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TX accident lawyerCommuters on westbound I-90 experienced a very unusual phenomenon on April 23; a road collapse resulting from a failed sewer pipe close to Hunt Lane. The main lanes were closed for three days. As of this writing, no injuries or deaths were reported in the collapse, but it is worth mentioning that had there been, those injured might have had a difficult time bringing suit to try and recover for their injuries. If you are injured in an accident resulting from poorly maintained or dangerous roads, there are very specific times when an injured person can sue a governmental entity.

Sovereign Immunity May Apply

Whenever the government is implicated in a personal injury lawsuit, a principle called sovereign immunity is implicated. Sovereign immunity is a principle dating back to English common law (on which U.S. law is based) that basically holds the government - or at that time, the sovereign - immune from being sued, because their attention should be on the enforcement of laws and running the government, rather than defending itself from every perceived grievance. As many other states do, Texas has its own sovereign immunity statute, called the Texas Tort Claims Act (TTCA).

Sovereign immunity was absolute back in England - this is not the case in the U.S. nowadays, and definitely not in Texas. The TTCA has specific exceptions to sovereign immunity, meaning that it illustrates situations where the doctrine does not apply and an individual can bring suit against governmental entities - thus, for example, if someone were injured due to the sewer pipe’s collapse underneath I-90, they might sue the Texas Department of Transportation (TxDOT) for their injuries, if the specifics of the situation fit the TTCA’s criteria.

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Posted on in Car Wrecks

Texas injury lawyerSH 71 and Pedernales Summit Parkway has been a problem for drivers for quite some time, with several accidents being reported at that specific intersection, and all of them being of the same character. Whenever the weather is inclement, hydroplaning is reported, with multiple crashes occasionally being observed on the same day. On the morning of February 22, work began on SH 71 at Pedernales Summit Parkway to remove the top layer of pavement to increase traction on the road. While the work should cut down on accidents, it can also help shield TXDOT and the municipality of Austin or Del Valle (depending on the agency working on the road) from potential negligence liability.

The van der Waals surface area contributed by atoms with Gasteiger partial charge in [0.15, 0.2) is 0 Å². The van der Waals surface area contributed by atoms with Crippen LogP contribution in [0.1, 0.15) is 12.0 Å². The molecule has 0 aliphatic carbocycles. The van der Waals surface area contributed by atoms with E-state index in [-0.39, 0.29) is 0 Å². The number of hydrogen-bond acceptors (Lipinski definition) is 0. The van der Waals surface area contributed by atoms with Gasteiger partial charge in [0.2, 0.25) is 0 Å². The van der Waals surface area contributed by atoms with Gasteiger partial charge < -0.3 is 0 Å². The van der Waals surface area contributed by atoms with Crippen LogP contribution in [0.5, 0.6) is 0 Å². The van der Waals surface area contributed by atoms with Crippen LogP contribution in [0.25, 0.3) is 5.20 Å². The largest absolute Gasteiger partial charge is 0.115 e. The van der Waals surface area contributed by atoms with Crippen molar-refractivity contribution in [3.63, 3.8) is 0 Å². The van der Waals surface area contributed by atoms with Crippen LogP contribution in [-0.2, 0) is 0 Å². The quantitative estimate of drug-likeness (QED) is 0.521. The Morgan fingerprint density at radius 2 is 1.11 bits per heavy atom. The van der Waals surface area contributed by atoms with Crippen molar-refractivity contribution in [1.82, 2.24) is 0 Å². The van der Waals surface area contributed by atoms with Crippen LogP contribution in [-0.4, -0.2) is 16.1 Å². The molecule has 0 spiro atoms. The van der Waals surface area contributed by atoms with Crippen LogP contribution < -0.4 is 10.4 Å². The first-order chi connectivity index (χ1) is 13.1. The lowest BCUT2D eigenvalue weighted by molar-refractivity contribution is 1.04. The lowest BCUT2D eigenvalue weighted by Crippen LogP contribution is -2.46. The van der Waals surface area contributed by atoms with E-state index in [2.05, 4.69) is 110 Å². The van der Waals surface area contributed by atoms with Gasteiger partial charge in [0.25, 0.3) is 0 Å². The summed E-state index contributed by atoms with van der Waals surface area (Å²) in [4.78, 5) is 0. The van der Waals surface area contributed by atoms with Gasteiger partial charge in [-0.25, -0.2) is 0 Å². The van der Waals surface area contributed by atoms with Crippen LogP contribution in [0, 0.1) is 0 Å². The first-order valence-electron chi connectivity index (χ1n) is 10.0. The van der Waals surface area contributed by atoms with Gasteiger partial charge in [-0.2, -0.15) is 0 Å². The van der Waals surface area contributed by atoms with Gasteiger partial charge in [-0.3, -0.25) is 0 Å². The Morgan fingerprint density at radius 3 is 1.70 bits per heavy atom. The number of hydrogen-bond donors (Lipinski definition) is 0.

Personal Injury and Negligence

Car accident cases are most often brought under a legal theory of negligence, alleging that the poor conduct of another - most commonly, the other driver involved in an accident - was the direct cause of your injuries. In order to show that an accident was due to someone’s negligence, you must be able to show four criteria. They are: 1) the existence of a duty of care between plaintiff and defendant; 2) an evident breach of this duty; 3) a showing that your injuries were caused directly by the defendant’s actions, and 4) proof of tangible injury (in other words, injuries that would require medical attention to address).

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The sooner you call, the sooner we can build your case, secure evidence and get maximum compensation for your injuries.